Two severe adverse events were reported, one in each group and both within the first 20 minutes after drug administration. One aggressive woman who had epilepsy was given haloperidol (5 mg) plus promethazine (50 mg) and had a grande mal seizure 15 minutes after injection. With benzodiazepines, she settled and recovered swiftly. A man with alcohol induced, and perhaps also cocaine induced, aggression was given midazolam (15 mg). His respiratory rate fell immediately, and he became cyanotic; by 15 minutes his respiratory rate was 32 breaths/minute. He recovered fully after being given flumazenil 0.25 mg intravenously.
Additional tranquillising drugs were rarely needed in the first two hours, and no difference between the groups was apparent. Restraints were used for 73 people, with no statistically significant difference between the groups, though the fact that 5% fewer people in the midazolam group needed restraints by two hours may be considered clinically significant.
During the first 24 hours, 74 people had another significant episode of aggression. Although there was no statistically significant difference between the two treatments, 6% more of the patients given midazolam experienced a second episode of aggression.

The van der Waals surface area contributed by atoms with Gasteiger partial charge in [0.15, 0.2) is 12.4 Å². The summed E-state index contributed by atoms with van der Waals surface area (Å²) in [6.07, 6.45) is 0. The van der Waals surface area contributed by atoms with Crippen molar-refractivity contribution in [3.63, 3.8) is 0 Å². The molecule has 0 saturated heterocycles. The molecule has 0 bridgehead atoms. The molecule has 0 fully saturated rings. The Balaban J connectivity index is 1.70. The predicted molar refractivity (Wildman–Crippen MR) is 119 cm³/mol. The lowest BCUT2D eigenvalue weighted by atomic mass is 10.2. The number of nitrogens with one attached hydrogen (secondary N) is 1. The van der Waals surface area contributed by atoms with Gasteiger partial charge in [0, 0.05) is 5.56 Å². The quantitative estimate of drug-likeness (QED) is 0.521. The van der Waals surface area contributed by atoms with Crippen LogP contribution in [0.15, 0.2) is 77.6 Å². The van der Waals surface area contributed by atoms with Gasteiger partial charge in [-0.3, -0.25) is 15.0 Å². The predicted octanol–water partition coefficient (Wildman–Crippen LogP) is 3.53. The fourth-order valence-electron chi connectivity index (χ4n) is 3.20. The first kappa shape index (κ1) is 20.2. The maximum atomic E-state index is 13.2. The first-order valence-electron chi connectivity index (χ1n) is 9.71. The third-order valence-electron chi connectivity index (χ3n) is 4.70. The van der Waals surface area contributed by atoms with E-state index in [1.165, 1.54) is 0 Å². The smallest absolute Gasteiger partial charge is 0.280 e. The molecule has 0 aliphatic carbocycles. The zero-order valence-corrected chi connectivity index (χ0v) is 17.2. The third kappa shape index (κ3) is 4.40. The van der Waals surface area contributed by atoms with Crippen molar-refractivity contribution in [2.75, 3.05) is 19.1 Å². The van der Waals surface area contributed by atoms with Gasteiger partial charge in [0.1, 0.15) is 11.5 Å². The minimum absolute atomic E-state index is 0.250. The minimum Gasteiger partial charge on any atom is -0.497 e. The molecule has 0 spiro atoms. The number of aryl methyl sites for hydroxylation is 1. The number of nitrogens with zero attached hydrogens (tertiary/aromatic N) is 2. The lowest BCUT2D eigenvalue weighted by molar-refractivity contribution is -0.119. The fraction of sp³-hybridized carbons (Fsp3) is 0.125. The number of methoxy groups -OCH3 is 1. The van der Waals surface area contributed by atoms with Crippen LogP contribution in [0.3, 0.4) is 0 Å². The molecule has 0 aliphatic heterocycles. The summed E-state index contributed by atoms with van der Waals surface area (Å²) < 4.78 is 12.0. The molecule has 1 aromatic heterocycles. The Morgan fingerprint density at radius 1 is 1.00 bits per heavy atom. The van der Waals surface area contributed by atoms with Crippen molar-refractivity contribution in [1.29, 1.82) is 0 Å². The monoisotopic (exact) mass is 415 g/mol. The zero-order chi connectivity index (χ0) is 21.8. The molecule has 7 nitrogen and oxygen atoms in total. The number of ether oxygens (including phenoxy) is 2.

Most of the patients accepted oral medication, and giving a benzodiazepine did not seem to affect patients' total load of antipsychotic drugs in the first 24 hours. The mean doses in chlorpromazine equivalents during the first 24 hours were 368 mg (SD 283, median 333) for the midazolam group, and 355 mg (SD 267, median 333) for the haloperidol-promethazine group (two sided permutation test P = 0.67).
After two weeks, 73 (48%) of the patients who had been given midazolam were discharged, compared with 69 (46%) of those given haloperidol-promethazine (relative risk 1.05 (0.77 to 1.44)).
This study evaluated the effect of two widely available and inexpensive drug treatments for emergency tranquillisation of aggressive or agitated patients with mental illness. Relatively low doses of both treatments were rapidly effective. However, about a third more people given midazolam were tranquil or asleep by 20 minutes compared with those given haloperidol-promethazine. One in five people remained disturbed for 40-60 minutes longer if given haloperidol-promethazine rather than midazolam. Tranquillisation to sleep was more common with midazolam than with haloperidol-promethazine. Use of the benzodiazepine had no apparent consequences for long term care.
Both drug regimens seemed reasonably safe. A seizure occurred in a person with epilepsy, and respiratory depression occurred in someone whose risk had been increased by substance misuse. Fits and respiratory depression were easily reversed with no repercussions. The results of this study are applicable to general emergency rooms and inpatients in psychiatric and other settings, but the resources available for managing adverse effects should be considered.